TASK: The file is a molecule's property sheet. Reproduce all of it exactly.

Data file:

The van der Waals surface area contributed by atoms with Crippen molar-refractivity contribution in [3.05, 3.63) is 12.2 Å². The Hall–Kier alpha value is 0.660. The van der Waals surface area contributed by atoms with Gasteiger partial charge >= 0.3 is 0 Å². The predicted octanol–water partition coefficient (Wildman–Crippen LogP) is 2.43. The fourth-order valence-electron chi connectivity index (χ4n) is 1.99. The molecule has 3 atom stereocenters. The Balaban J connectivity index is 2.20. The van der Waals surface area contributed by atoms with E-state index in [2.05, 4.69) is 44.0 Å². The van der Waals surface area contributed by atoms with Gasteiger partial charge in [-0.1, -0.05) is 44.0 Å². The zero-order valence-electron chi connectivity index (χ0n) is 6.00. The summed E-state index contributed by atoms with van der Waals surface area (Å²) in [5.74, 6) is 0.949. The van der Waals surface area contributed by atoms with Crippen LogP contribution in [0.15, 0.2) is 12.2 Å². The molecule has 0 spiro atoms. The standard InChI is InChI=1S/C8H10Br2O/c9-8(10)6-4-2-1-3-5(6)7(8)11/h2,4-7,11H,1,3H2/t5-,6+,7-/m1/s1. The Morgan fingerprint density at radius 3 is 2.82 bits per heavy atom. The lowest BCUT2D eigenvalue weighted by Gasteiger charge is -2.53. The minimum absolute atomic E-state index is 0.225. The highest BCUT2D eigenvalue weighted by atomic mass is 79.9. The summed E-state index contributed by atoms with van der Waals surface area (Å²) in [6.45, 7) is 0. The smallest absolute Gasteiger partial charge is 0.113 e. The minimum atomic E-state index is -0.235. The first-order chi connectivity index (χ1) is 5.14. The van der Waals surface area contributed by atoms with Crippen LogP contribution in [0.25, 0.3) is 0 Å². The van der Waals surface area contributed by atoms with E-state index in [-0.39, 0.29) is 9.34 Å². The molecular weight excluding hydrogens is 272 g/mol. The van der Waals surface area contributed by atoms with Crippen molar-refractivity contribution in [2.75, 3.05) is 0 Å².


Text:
The van der Waals surface area contributed by atoms with Crippen molar-refractivity contribution in [3.05, 3.63) is 12.2 Å². The Hall–Kier alpha value is 0.660. The van der Waals surface area contributed by atoms with Gasteiger partial charge >= 0.3 is 0 Å². The predicted octanol–water partition coefficient (Wildman–Crippen LogP) is 2.43. The fourth-order valence-electron chi connectivity index (χ4n) is 1.99. The molecule has 3 atom stereocenters. The Balaban J connectivity index is 2.20. The van der Waals surface area contributed by atoms with E-state index in [2.05, 4.69) is 44.0 Å². The van der Waals surface area contributed by atoms with Gasteiger partial charge in [-0.1, -0.05) is 44.0 Å². The zero-order valence-electron chi connectivity index (χ0n) is 6.00. The summed E-state index contributed by atoms with van der Waals surface area (Å²) in [5.74, 6) is 0.949. The van der Waals surface area contributed by atoms with Crippen LogP contribution in [0.15, 0.2) is 12.2 Å². The molecule has 0 spiro atoms. The standard InChI is InChI=1S/C8H10Br2O/c9-8(10)6-4-2-1-3-5(6)7(8)11/h2,4-7,11H,1,3H2/t5-,6+,7-/m1/s1. The Morgan fingerprint density at radius 3 is 2.82 bits per heavy atom. The lowest BCUT2D eigenvalue weighted by Gasteiger charge is -2.53. The minimum absolute atomic E-state index is 0.225. The highest BCUT2D eigenvalue weighted by atomic mass is 79.9. The summed E-state index contributed by atoms with van der Waals surface area (Å²) in [6.45, 7) is 0. The smallest absolute Gasteiger partial charge is 0.113 e. The minimum atomic E-state index is -0.235. The first-order chi connectivity index (χ1) is 5.14. The van der Waals surface area contributed by atoms with Crippen LogP contribution in [0.25, 0.3) is 0 Å². The van der Waals surface area contributed by atoms with E-state index in [-0.39, 0.29) is 9.34 Å². The molecular weight excluding hydrogens is 272 g/mol. The van der Waals surface area contributed by atoms with Crippen molar-refractivity contribution in [2.75, 3.05) is 0 Å².